When Theresa May revealed to the House of Commons that Russia was behind the Salisbury poisonings, many were left aghast at Corbyn’s reluctance to believe outright the involvement of the Russian state. It was an issue that – as Melanie Onn, former MP for Grimsby told me – cut through and helped lose support for Labour in the 2019 December election. It also revealed a significant chasm between the UK’s two major parties over foreign policy. With the election of Kier Starmer, this difference has dramatically narrowed and a new consensus has formed, particularly over China.

Labour’s Lisa Nandy supported the government over Hong Kong and even urged them to go one step further, asking why Britain was not offering aid to those wishing to travel to the UK. When today the Government announced that Huawei will have to be removed from the country’s 5G networks by 2027, Labour’s Chris Bryant spoke of unity amongst MPs in opposition to further involvement by the Chinese telecoms company. Indeed there were multiple Labour MPs joining forces with a sizeable group of Tory backbenchers demanding the date for the end of Huawei to be brought forward.

Although there are signs that Labour is wishing to outflank the Tories in being more opposed to the actions of the Chinese state, it should not be dismissed how significant this new consensus is. With a unified position among British politicians, matching the views of many of our allies around the world, there is a real possibility of successfully checking the growing power of China.

This, however, is the easy part. For the Government cross-party support for its strategy over China may never be as high as it is now. For instance, what happens when, as many expect, China responds and punishes Britain for taking such a stance. In the face of a cyber attack or the pulling of trade and investment from British companies, Labour will be quick to attack the Government.

Crucially opponents will ask why the Government has allowed Chinese involvement to become this entrenched. And this is where it becomes politically dangerous for the Tories. It was Cameron and Osborne that began the great push towards greater Sino relations, believing the economic opportunities were too good to be missed and that China would eventually become more democratic and ‘western’. They were wrong. Today’s decision is the Conservative party admitting this, and yet again reversing a decision made in the Cameron era.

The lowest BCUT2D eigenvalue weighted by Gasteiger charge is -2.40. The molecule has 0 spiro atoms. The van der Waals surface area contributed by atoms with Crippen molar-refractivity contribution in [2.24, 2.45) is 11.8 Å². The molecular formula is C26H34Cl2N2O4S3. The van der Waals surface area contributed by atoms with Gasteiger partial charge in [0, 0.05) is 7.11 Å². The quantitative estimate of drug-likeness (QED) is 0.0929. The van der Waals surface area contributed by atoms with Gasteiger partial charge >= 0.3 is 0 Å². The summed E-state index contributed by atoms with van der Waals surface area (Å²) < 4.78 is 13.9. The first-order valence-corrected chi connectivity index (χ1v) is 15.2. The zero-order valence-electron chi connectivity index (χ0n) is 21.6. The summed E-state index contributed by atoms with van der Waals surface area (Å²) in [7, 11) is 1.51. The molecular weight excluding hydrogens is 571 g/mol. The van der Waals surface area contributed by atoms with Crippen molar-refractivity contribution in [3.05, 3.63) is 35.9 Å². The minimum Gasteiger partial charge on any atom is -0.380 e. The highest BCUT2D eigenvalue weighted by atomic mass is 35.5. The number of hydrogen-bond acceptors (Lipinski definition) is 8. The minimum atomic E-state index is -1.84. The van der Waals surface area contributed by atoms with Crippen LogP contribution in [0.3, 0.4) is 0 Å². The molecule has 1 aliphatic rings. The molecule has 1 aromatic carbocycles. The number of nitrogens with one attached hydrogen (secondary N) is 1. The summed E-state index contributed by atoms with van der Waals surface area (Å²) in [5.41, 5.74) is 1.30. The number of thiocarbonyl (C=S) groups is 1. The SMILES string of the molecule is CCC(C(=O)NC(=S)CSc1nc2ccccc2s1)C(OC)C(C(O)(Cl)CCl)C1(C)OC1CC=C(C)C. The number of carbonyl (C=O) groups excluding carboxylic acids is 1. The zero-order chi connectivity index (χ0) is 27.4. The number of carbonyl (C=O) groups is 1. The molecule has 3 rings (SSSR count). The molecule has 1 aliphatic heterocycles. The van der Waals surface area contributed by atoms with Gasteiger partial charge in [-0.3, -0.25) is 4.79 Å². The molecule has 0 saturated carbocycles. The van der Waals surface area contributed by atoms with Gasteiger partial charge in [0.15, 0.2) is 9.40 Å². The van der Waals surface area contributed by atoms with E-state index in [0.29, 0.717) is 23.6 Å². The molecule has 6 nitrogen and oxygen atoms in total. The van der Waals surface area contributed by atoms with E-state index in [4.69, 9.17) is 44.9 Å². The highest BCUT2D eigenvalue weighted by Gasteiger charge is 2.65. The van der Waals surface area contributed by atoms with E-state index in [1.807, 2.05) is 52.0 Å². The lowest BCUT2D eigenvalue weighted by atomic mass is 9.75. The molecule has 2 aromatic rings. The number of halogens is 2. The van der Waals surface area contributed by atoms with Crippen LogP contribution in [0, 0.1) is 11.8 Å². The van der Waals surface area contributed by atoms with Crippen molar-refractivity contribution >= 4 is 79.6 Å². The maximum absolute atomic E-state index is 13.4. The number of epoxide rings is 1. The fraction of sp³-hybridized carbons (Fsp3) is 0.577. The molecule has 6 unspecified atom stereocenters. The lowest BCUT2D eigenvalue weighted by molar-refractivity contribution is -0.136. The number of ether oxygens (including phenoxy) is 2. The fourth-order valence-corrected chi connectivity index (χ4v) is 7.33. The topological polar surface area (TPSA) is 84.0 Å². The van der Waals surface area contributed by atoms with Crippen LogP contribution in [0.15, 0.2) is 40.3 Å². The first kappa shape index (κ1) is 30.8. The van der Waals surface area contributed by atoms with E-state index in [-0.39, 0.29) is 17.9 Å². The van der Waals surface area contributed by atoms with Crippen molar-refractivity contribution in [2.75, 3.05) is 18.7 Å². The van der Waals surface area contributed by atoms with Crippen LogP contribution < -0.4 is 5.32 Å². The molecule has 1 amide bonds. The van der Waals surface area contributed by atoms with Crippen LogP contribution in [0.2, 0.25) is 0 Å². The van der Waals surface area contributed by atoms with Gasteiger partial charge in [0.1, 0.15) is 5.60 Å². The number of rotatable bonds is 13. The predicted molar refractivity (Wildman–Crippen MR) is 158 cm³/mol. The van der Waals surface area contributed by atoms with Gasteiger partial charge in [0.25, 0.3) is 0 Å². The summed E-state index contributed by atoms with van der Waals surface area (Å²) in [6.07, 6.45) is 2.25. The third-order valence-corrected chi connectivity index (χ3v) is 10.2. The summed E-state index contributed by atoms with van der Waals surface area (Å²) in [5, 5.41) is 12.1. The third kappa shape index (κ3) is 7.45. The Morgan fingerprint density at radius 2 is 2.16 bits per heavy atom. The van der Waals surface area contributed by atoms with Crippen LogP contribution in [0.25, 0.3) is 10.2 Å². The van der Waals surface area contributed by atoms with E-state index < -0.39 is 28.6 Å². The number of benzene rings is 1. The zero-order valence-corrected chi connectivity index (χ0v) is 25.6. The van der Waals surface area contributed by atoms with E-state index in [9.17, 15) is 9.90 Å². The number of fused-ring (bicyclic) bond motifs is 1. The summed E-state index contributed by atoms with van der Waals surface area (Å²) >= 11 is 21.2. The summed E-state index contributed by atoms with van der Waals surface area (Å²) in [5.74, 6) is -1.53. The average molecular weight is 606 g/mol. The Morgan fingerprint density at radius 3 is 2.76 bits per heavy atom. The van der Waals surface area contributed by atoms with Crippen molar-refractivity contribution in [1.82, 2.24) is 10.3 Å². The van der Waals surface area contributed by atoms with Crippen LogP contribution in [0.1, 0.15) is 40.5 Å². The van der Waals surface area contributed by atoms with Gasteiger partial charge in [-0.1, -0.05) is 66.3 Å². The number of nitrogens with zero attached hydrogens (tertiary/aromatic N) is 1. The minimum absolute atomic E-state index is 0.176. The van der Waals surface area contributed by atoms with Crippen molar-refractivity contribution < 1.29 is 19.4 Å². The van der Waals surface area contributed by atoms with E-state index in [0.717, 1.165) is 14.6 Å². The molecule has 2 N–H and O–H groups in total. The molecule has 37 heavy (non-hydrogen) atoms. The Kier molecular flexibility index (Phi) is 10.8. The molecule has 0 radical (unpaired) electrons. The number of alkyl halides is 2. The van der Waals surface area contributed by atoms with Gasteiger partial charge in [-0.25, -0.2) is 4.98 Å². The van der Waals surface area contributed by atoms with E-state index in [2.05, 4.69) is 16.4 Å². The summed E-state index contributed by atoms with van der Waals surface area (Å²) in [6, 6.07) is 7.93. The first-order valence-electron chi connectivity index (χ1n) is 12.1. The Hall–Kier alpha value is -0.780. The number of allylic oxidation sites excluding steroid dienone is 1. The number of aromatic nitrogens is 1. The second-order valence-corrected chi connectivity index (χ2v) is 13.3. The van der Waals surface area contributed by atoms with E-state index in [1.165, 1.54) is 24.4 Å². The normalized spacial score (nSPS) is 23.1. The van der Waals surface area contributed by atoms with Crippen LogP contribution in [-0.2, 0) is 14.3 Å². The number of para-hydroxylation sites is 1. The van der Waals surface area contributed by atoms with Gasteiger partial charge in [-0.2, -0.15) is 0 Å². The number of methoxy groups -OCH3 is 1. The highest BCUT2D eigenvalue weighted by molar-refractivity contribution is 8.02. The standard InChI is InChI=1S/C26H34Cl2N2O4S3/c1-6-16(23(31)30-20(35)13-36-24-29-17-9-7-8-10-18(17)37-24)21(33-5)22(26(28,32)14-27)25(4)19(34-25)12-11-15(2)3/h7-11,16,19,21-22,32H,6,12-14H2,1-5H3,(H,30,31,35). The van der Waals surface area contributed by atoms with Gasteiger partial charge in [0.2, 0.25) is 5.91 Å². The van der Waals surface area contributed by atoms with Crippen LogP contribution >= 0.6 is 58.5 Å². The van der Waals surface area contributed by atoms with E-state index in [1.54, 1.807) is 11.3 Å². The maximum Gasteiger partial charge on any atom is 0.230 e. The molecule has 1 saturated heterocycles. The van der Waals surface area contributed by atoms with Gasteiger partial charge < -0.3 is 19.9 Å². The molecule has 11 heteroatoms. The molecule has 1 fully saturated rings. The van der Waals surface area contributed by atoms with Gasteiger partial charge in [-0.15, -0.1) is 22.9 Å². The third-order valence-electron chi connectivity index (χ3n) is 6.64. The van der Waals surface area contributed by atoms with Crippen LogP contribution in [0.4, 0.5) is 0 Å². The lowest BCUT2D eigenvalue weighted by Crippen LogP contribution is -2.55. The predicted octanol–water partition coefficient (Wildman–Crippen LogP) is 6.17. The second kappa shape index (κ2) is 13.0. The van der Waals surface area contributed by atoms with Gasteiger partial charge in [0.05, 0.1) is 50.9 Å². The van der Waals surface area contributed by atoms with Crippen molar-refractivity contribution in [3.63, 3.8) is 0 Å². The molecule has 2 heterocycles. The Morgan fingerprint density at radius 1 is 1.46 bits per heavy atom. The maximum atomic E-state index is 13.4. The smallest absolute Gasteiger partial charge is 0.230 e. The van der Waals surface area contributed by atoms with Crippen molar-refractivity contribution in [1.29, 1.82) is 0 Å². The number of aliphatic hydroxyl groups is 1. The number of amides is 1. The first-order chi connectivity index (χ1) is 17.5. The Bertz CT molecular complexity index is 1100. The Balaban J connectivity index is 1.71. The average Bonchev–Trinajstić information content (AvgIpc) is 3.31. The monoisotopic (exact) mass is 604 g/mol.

Whilst in Whitehall there needs to be a series look at what has changed since they forecasted a more amicable China, for Boris Johnson this is yet again another attempt to distance himself from past Conservative Governments. He has managed to do this successfully over austerity (coalition years) and Brexit (May) – can he do it a third time? Kier Starmer’s ratings in the polls exceed them of the Labour party revealing a still damaged party brand. In contrast, support for the Conservative party significantly exceeds Boris Johnson’s approval ratings. When the backlash from China comes it will be an opportunity for Starmer to try to damage the Tory brand, and close the polling gap. It is the Conservative party that holds responsibility for allowing China to become this entrenched in British infrastructure. Admitting they got it wrong in the past and electing new leaders to rectify their mistakes, is a unique but brutal quality the Conservative have. The question now: is whether history will catch up with them.